[UPDATE: Originally posted yesterday, this manly guide was overshadowed by the very manly news that the Supreme Court wants men to wear manly guns while admiring the impressive monuments to our great Founding Men in the Nation’s capital! So now we have restored this manly piece to a place of prominence this fine and manly Friday!]

Today I’ve decided to answer some cooking questions from our readers. In this short Q&A session I’ll help you understand how to cook in a manly fashion, while maintaining your Patriotism™.

Q: How many man-laws are broken when grilling marinaded steaks on a Foreman grill?

A: George Foreman made a name for himself beating people senseless with his fists. The Foreman grill is thus sanctioned for man use. It’s also a great tool when you are too lazy to fire up, and later clean up your charcoal or gas grill. Since men like to be lazy, the Foreman Grill gets the Angry Man stamp of approval.

Q: I’ve been having problems with food sticking to the pans, but I use plenty of Canola Oil… what is going wrong?

A: Canola Oil is low in saturated fats, and thus not the best for non-stick applications. Use something with a bit more saturated fat, like Corn Oil. It should also be noted that using Canola Oil supports terrorism. Do you know what canola stands for?

“Canadian oil, low acid”

Real Patriots™ use Corn Oil. Yes, I’m sorry but Canola Oil, aka the Oil of Communism, should be avoided when you’re worried about food sticking (or when you decide to love America).

Q: How do I avoid the taste imparted to food when I fry with my Teflon™ frying pan?

A: Teflon is a fluorinated hydrocarbon coating applied over a metal base and is suitable for low to medium heat cooling. High temperature cooking like sauteing, frying and searing can bake off the fluorine and cause an unpleasant taste. Teflon, a product of the both Patriotic and Manly Apollo space program, was initially applied to cooking with such warnings and an admonition to use only plastic spatulas. Modern versions are significantly better in both their temperature and metal utensil tolerance.

The approved Angry Man method of nonstick cooking, however, is to use a cast iron skillet suitably seasoned. Cast iron provides for a much more uniform heat spread and a well-seasoned skillet also provides a relatively non-stick surface. (Eggs excepted).

Q: I used your Patriotic Corn Oil™ while cooking stir fry and almost caught the kitchen on fire. How do I avoid this and still be Patriotic?

A: When cooking in a high heat open pan environment, a somewhat less Patriotic Oil should be used. The Angry Man approved Semi-Patriotic Peanut Oil™ is the way to go. (If you are from the south, this may be deemed Patriotic, as peanut farms and farmers abound. In the midwest, where we recall a less-than-Manly peanut farmer, peanut oil is somewhat less-than Patriotic.) None-the-less, peanut oil has a higher flash point than corn oil and is less prone to ignition at the temperatures involved in stir frying.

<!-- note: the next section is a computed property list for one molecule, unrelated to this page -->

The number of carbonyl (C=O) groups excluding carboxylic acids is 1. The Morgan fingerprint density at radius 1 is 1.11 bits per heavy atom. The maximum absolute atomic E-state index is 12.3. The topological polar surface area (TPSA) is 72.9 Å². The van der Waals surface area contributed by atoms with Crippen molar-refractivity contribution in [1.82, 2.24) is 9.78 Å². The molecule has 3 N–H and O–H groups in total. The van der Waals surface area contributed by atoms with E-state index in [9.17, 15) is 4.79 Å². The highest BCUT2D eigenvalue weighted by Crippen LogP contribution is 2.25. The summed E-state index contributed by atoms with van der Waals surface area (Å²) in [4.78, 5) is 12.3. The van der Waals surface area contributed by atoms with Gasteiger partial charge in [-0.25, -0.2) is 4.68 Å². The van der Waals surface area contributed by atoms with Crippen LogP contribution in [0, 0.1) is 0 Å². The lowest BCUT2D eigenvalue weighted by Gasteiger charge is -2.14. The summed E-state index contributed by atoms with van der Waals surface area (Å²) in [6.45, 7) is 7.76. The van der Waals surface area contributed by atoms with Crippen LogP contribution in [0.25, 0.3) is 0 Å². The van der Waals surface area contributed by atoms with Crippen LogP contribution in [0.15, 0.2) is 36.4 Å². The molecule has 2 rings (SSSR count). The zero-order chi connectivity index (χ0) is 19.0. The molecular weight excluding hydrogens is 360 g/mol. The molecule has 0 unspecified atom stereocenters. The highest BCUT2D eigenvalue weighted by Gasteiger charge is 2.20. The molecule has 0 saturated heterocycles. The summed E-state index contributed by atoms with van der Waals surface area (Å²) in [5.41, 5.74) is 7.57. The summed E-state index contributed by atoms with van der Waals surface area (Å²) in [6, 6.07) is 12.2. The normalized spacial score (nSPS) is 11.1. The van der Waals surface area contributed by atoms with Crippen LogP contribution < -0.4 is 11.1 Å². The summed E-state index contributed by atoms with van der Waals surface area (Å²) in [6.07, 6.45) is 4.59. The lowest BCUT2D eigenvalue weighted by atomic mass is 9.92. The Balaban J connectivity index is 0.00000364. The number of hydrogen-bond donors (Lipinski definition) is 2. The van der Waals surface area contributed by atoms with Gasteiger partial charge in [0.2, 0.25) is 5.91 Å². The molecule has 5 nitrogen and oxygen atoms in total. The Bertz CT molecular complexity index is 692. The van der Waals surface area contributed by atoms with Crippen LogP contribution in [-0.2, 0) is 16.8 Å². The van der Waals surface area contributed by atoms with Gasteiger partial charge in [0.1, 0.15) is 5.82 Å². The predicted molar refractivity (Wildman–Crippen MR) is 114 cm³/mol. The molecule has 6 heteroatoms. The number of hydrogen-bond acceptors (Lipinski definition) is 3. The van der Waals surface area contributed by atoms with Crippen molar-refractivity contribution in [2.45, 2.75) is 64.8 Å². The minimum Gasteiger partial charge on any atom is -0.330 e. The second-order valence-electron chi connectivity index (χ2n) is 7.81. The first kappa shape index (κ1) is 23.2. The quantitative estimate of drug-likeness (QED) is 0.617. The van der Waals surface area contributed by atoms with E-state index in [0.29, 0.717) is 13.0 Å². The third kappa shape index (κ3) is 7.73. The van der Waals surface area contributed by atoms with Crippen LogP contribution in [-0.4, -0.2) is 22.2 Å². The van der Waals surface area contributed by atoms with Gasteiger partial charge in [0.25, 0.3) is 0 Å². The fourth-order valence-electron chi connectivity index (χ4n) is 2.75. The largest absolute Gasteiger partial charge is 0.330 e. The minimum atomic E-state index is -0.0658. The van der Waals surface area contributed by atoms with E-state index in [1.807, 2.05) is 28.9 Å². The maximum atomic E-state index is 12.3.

Now, about that less-than-Manly form of cooking — the stir fry… Ahem!.

Q: What is the best marinade to use to tenderize meat?

A: Based on credible evidence and scientific studies, marinades, e.g., those solutions of exotic wines and spices in which meat is soaked for hours, are fairly useless. Studies have shown that the absorbtion of marinade into the meat is essentially zero no matter how long the meat bathes. The effect of a long bath in a marinade is usually to turn the outer surface to mush as biological processes degrade the protein and connective tissue. The same effect without the mush can be obtained by ‘aging’ the meat without the marinade. If you use marinade, about four seconds is all that is required. Marinades do little for tenderizing the meat.

The Approved Angry Man Meat Tenderizing Process™ consists of laying the meat on a substantial wooden surface (UHMW cutting boards are acceptable), applying a layer of spice mixture, and beating the everloving shit out of it with one of those spikey meat tenderizing hammers. In addition to making Manly construction sounds, annoying present female persons and driving dogs to seek shelter under the bed (all good Manly things), hammering your meat is equivalent to 10 push-ups per minute of tenderizing. All of that and the hammering actually breaks the muscle and connective tissue, making the meat tender at the same time as forcing the spice into the meat (which a marinade is incapable of). We recommend various size hammers ranging from a small 8 oz. hammer for pork chops to a whopping 32 oz. tenderizer for those 2 inch thick juicy steaks.